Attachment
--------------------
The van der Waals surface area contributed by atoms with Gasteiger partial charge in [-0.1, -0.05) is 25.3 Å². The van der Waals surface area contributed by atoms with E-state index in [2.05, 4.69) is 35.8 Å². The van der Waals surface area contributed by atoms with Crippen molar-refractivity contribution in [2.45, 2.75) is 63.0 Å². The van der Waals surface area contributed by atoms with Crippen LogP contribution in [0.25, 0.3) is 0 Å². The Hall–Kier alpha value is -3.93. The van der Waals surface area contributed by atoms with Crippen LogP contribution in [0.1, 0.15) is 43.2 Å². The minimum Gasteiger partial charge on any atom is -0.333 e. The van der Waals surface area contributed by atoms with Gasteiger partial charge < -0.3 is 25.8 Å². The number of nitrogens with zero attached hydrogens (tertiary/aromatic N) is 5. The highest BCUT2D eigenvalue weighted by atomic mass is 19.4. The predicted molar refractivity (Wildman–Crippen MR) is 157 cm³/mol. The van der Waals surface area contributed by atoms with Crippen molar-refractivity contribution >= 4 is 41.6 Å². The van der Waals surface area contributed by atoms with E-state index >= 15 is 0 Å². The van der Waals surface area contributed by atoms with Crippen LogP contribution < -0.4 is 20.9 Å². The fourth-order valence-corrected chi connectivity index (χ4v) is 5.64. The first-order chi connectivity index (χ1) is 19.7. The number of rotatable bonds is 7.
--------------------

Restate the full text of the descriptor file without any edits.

The van der Waals surface area contributed by atoms with Gasteiger partial charge in [-0.1, -0.05) is 25.3 Å². The van der Waals surface area contributed by atoms with E-state index in [2.05, 4.69) is 35.8 Å². The van der Waals surface area contributed by atoms with Crippen molar-refractivity contribution in [2.45, 2.75) is 63.0 Å². The van der Waals surface area contributed by atoms with Crippen LogP contribution in [0.25, 0.3) is 0 Å². The Hall–Kier alpha value is -3.93. The van der Waals surface area contributed by atoms with Crippen LogP contribution in [0.1, 0.15) is 43.2 Å². The minimum Gasteiger partial charge on any atom is -0.333 e. The van der Waals surface area contributed by atoms with Gasteiger partial charge < -0.3 is 25.8 Å². The number of nitrogens with zero attached hydrogens (tertiary/aromatic N) is 5. The highest BCUT2D eigenvalue weighted by atomic mass is 19.4. The predicted molar refractivity (Wildman–Crippen MR) is 157 cm³/mol. The van der Waals surface area contributed by atoms with Crippen molar-refractivity contribution >= 4 is 41.6 Å². The van der Waals surface area contributed by atoms with E-state index >= 15 is 0 Å². The van der Waals surface area contributed by atoms with Crippen LogP contribution < -0.4 is 20.9 Å². The fourth-order valence-corrected chi connectivity index (χ4v) is 5.64. The first-order chi connectivity index (χ1) is 19.7. The number of rotatable bonds is 7.